To date, the service sector has been dominated by engineering and consulting, and we will see these areas continue to grow in the future as railways remain focused on their core transportation activities. In today´s service oriented economy, its interesting to note that two-thirds of our rail supplier firms still provide products. This speaks to both the historical and traditional nature of our industry, and also to the capital-intensive nature of railroading.
Railway and transit supply companies employ more than 60,000 Canadians.
We have a significant economical footprint in the Canadian economy, with domestic sales of $4 billion per year. In addition, 80% of these companies also generate export sales totalling $5 billion making the total output of our sector more than $9 billion per year. It is widely accepted that in 2009 and 2010, this figure will decrease. We also know that in a market where there are a large number of small, diversified sellers, and a small number of large buyers, the buyers retain significant leverage. But in many ways, this is deemed positive forcing the market to be innovative and efficient. Ultimately this is reflected in our strong reputation in this field around the world for top quality products and services.
The global economic downturn has hit the Canadian manufacturing sector very hard, resulting in significant work reduction and job losses. The Canadian rail manufacturing sector is also experiencing current job losses and production downturn. Medium term growth for rail manufacturing in Canada is expected – but for that growth to occur the industry must survive the next two fiscal years.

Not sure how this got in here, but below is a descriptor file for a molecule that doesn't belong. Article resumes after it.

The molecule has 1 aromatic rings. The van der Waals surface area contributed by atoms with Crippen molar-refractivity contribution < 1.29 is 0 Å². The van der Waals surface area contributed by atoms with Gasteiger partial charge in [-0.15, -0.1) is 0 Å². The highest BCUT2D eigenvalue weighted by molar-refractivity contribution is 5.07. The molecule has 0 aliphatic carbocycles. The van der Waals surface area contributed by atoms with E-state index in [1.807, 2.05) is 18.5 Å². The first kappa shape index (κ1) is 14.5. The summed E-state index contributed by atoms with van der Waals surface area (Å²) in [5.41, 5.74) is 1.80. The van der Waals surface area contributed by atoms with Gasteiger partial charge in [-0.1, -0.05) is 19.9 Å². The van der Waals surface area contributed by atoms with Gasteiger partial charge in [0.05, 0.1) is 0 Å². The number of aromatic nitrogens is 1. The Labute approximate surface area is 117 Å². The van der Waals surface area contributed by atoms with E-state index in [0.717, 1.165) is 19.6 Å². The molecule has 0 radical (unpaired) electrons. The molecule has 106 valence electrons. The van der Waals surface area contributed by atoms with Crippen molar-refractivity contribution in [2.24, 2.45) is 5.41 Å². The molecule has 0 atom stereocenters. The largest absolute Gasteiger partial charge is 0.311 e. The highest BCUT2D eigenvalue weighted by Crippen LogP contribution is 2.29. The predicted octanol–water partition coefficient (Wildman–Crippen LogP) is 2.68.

In North America, rail is the most capital intensive industry and manufacturers depend on consistently large annual capital investments by railways. Due to the current economic situation, North America´s railways are retracting and delaying capital expenditures and the impact on Canadian rail manufacturers has been devastating. Over the short term, CN and CP alone have reduced their planned purchases of new locomotives and rolling stock by over to $400 million. This has had a negative effect in Canada´s rail manufacturing plants and the component and sub-component supply chain.
On the transit side it´s a much different story. Commuter and passenger rail are experiencing strong ridership growth. With regards to Intercity Rail, the number of passengers are up 10% since 2003 to 4.5 million in 2007. VIA ridership grew approximately another 9% in 2008. In 2007, VIA received $600 million. The 2009 Federal Budget allocated another $407 million to VIA for infrastructure and other capital improvements.
With regards to Commuter Rail, ridership is up by 17% to 63.4 million since 2003. GO Transit ridership grew approximately another 7% in 2008. We are experiencing rapid growth and expansion. Over $1Billion has been committed to expanding GO, AMT, and Translink networks and services.